A problematic pattern of alcohol use leading to clinically significant impairment or distress, as manifested by at least two of the following, occurring within a 12-month period: 1. Alcohol is often taken in larger amounts or over a longer period than was intended. 2. There is a persistent desire or unsuccessful efforts to cut down or control alcohol use.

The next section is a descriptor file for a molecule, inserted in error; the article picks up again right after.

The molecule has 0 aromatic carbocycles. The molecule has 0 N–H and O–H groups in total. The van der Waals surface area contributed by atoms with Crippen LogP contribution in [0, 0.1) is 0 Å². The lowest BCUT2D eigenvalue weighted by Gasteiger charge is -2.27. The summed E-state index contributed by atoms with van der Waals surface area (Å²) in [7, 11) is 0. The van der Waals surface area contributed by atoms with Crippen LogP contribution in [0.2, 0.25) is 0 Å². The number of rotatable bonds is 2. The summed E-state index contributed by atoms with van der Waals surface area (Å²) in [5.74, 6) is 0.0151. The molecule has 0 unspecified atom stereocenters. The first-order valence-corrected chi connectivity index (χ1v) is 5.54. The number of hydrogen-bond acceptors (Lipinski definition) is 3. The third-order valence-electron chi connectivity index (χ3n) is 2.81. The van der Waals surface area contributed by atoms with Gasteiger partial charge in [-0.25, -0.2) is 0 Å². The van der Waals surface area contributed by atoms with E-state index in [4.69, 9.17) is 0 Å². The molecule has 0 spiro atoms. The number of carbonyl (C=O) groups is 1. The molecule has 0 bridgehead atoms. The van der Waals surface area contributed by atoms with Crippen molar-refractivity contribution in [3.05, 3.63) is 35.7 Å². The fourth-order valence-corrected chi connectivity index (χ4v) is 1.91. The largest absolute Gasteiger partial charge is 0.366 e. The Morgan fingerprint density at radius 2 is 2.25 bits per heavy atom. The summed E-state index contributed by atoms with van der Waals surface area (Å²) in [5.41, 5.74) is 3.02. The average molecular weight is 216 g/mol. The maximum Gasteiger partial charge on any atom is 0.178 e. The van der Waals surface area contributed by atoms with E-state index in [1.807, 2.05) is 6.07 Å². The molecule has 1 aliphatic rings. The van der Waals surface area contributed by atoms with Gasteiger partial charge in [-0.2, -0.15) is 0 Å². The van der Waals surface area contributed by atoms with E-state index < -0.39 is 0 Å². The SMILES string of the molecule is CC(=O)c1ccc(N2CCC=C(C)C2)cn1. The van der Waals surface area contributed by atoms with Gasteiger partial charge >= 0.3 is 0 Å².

3. A great deal of time is spent in activities necessary to obtain alcohol, use alcohol, or recover from its effects. 4. Craving, or a strong desire or urge to use alcohol. 5. Recurrent alcohol use resulting in a failure to fulfill major role obligations at work, school, or home. 6. Continued alcohol use despite having persistent or recurrent social or interpersonal problems caused or exacerbated by the effects of alcohol. 7. Important social, occupational, or recreational activities are given up or reduced because of alcohol use. 8. Recurrent alcohol use in situations in which it is physically hazardous. 9. Alcohol use is continued despite knowledge of having a persistent or recurrent physical or psychological problem that is likely to have been caused or exacerbated by alcohol. 10. Tolerance, as defined by either of the following: a. A need for markedly increased amounts of alcohol to achieve intoxication or desired effect. b. A markedly diminished effect with continued use of the same amount of alcohol. 11. Withdrawal, as manifested by either of the following: a. The characteristic withdrawal syndrome for alcohol (refer to Criteria A and B of the criteria set for alcohol withdrawal, pp. 499–500). b. Alcohol (or a closely related substance, such as a benzodiazepine) is taken to relieve or avoid withdrawal symptoms.